“Chips CEO Resigns Over Conduct,” The Wall Street Journal, July 18, 2018 B1. CEO of Texas Instruments fired/forced-to-resign after two months for violating company’s Code of Conduct. Probably no package, either. No details on the nature of the violation.
It’s nice when a company enforces its policies against the CEO. Sends a message to the worker bees.
Filed under Board, Communications, Compliance, Compliance, Compliance (General), Controls, Corporation, Culture, Directors, Duty, Employees, Governance, Internal controls, Oversight, Oversight, Policy
“Paramount TV’s Head Fired Over Remarks,” The Wall Street Journal, July 20, 2018 B3. Amy Powell fired over remarks of a racial nature. Probably got a cinder block parachute, although the article doesn’t say.
Good news is that someone reported the remarks to HR, as the policy probably required.
I’d file under
(a) Governance (maintaining the culture you want, by applying standards to the top of the shop as well),
(b) Compliance (enforcing your firm’s ethics)(and the policy worked when an employee followed it and reported the remarks), and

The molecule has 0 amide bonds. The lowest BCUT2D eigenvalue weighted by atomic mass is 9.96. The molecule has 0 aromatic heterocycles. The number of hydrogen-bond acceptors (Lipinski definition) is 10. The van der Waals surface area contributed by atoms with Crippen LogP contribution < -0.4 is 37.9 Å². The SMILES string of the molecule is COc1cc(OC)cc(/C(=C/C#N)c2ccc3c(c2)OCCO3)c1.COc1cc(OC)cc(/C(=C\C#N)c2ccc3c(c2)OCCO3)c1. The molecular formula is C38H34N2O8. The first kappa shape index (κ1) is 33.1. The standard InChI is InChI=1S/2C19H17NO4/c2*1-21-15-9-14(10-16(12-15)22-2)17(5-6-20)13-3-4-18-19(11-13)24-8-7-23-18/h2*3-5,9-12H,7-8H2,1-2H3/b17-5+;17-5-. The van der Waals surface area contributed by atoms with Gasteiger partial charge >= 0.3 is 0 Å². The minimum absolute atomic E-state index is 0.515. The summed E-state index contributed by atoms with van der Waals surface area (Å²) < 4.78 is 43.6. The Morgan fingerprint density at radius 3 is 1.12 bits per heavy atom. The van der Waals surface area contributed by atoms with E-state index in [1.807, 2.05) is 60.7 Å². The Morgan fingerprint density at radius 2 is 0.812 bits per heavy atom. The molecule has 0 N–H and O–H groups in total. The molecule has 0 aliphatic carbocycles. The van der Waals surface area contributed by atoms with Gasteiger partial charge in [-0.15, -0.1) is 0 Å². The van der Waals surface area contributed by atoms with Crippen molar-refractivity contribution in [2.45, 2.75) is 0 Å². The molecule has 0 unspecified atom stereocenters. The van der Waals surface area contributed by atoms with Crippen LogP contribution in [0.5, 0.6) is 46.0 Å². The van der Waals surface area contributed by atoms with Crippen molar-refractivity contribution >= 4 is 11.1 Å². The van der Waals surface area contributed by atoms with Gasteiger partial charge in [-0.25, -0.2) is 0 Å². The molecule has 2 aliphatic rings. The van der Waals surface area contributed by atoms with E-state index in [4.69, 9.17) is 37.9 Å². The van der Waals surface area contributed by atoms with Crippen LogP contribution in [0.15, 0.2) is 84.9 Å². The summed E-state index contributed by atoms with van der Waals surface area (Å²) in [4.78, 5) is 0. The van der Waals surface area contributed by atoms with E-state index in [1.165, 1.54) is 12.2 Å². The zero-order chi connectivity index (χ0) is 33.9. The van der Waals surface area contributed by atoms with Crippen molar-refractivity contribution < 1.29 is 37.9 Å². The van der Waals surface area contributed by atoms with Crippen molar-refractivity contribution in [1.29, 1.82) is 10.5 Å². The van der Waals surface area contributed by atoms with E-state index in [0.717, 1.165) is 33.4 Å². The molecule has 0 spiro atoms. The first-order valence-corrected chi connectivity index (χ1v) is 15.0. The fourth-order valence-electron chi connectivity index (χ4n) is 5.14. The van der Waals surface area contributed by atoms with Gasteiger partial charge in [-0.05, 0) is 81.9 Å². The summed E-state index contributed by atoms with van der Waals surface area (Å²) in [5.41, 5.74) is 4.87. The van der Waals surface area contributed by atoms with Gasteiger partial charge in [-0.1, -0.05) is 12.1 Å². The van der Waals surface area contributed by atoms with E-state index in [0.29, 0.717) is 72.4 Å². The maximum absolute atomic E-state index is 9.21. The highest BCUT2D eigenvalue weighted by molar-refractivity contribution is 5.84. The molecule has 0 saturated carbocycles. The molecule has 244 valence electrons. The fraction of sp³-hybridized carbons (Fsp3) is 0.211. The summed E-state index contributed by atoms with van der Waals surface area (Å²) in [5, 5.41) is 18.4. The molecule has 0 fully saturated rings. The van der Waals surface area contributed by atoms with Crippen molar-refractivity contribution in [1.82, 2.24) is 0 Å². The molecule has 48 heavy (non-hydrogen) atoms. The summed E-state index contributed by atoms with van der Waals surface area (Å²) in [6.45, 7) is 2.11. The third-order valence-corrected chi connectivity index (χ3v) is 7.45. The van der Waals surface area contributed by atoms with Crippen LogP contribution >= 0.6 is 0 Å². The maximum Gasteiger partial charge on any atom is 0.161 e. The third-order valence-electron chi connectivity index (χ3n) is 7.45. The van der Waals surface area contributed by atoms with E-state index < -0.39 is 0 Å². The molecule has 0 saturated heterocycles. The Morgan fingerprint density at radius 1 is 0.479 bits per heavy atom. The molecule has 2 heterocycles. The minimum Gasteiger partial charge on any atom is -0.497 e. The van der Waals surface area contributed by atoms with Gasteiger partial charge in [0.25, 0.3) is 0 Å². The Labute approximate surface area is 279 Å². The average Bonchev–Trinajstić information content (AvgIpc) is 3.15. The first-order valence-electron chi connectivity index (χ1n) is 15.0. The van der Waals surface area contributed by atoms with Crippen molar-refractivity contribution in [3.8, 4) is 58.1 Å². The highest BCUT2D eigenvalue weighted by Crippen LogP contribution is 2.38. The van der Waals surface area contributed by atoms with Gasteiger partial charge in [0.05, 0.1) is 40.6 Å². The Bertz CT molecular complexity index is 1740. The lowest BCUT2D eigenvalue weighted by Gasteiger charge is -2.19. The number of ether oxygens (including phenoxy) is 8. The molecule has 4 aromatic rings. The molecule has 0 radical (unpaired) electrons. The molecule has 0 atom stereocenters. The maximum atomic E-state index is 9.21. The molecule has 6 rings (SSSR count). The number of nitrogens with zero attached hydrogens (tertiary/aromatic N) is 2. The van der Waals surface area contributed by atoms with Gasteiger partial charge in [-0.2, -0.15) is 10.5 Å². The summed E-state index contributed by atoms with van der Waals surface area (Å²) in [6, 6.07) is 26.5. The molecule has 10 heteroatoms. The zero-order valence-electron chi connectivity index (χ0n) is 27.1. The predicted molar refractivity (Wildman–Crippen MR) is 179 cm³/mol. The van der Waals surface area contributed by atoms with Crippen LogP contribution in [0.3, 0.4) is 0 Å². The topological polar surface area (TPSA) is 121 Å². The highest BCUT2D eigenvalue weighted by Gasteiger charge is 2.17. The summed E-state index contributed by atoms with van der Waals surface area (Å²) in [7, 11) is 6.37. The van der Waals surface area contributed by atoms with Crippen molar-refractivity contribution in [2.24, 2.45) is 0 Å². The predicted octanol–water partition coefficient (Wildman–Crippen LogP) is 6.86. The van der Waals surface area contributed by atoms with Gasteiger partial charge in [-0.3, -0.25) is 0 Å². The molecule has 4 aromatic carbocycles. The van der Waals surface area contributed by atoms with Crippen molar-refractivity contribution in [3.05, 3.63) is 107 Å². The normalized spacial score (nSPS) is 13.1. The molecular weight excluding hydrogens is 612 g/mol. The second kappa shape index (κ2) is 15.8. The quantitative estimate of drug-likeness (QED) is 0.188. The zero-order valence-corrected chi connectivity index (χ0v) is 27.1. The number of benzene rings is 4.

(c) Information (what you say in the course of your job is also “information” that is subject to company control.
Filed under Compliance, Compliance (General), Controls, Corporation, Culture, Duty, Employees, Governance, Information, Internal controls, Policy, To report
“Wells Refunds Millions to Clients,” The Wall Street Journal, July 20, 2018 B1. Wells Fargo refunds insurance premiums to hundreds of thousands of customers who bought “add-on” services such as pet insurance, identity theft, home warranties, debt protection, and legal services.
This comes amidst an investigation by the CFPB as to whether the way these products were marketed was legal.
The last two years have been tough for Wells Fargo. How deep did the cultural rot go?
File this one under (a) Governance and (b) Compliance. And I guess under (c) Information, as well, if you do business with Wells Fargo. Do the directors pay for this, too?
“State Street Intensifies Its Shift Into Data,” The Wall Street Journal, July 21, 2018 B12. Firm, formerly focused on holding securities belonging to others and doing some associated accounting services, buys Charles River Systems, which performs a whole host of financial data services with its software.
What happens when you acquire a business that you are only basically familiar with? This isn’t a vertical or horizontal acquisition. What controls do you put in place? Does it matter that the new business is almost 100% information-related? What does your risk assessment look like?
This is one to watch.